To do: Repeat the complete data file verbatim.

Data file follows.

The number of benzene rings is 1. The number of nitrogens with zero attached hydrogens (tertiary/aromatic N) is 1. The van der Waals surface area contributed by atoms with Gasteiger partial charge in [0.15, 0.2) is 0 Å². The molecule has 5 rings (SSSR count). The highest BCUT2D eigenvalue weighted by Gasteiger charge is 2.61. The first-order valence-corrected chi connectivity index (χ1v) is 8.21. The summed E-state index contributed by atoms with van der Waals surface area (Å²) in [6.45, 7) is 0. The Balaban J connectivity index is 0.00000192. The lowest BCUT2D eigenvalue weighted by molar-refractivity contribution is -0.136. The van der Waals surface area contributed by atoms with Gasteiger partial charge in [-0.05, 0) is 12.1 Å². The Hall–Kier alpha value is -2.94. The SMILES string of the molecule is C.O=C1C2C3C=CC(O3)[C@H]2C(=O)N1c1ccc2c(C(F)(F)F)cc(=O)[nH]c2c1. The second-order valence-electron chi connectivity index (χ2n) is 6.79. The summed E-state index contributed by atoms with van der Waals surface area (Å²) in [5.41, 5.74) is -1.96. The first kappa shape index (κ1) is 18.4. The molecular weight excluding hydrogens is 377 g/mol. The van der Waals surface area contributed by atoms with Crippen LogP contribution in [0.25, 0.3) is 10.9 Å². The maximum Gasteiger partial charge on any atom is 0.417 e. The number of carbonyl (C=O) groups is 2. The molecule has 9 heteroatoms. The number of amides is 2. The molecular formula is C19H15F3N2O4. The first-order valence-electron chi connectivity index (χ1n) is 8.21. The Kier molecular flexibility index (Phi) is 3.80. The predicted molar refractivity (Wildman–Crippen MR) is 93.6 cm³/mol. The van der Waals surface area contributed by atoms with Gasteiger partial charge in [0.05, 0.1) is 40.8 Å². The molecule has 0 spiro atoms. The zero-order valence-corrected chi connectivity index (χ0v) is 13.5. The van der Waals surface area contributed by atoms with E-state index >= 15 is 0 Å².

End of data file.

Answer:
The number of benzene rings is 1. The number of nitrogens with zero attached hydrogens (tertiary/aromatic N) is 1. The van der Waals surface area contributed by atoms with Gasteiger partial charge in [0.15, 0.2) is 0 Å². The molecule has 5 rings (SSSR count). The highest BCUT2D eigenvalue weighted by Gasteiger charge is 2.61. The first-order valence-corrected chi connectivity index (χ1v) is 8.21. The summed E-state index contributed by atoms with van der Waals surface area (Å²) in [6.45, 7) is 0. The Balaban J connectivity index is 0.00000192. The lowest BCUT2D eigenvalue weighted by molar-refractivity contribution is -0.136. The van der Waals surface area contributed by atoms with Gasteiger partial charge in [-0.05, 0) is 12.1 Å². The Hall–Kier alpha value is -2.94. The SMILES string of the molecule is C.O=C1C2C3C=CC(O3)[C@H]2C(=O)N1c1ccc2c(C(F)(F)F)cc(=O)[nH]c2c1. The second-order valence-electron chi connectivity index (χ2n) is 6.79. The summed E-state index contributed by atoms with van der Waals surface area (Å²) in [5.41, 5.74) is -1.96. The first kappa shape index (κ1) is 18.4. The molecular weight excluding hydrogens is 377 g/mol. The van der Waals surface area contributed by atoms with Crippen LogP contribution in [0.25, 0.3) is 10.9 Å². The maximum Gasteiger partial charge on any atom is 0.417 e. The number of carbonyl (C=O) groups is 2. The molecule has 9 heteroatoms. The number of amides is 2. The molecular formula is C19H15F3N2O4. The first-order valence-electron chi connectivity index (χ1n) is 8.21. The Kier molecular flexibility index (Phi) is 3.80. The predicted molar refractivity (Wildman–Crippen MR) is 93.6 cm³/mol. The van der Waals surface area contributed by atoms with Gasteiger partial charge in [0.05, 0.1) is 40.8 Å². The molecule has 0 spiro atoms. The zero-order valence-corrected chi connectivity index (χ0v) is 13.5. The van der Waals surface area contributed by atoms with E-state index >= 15 is 0 Å².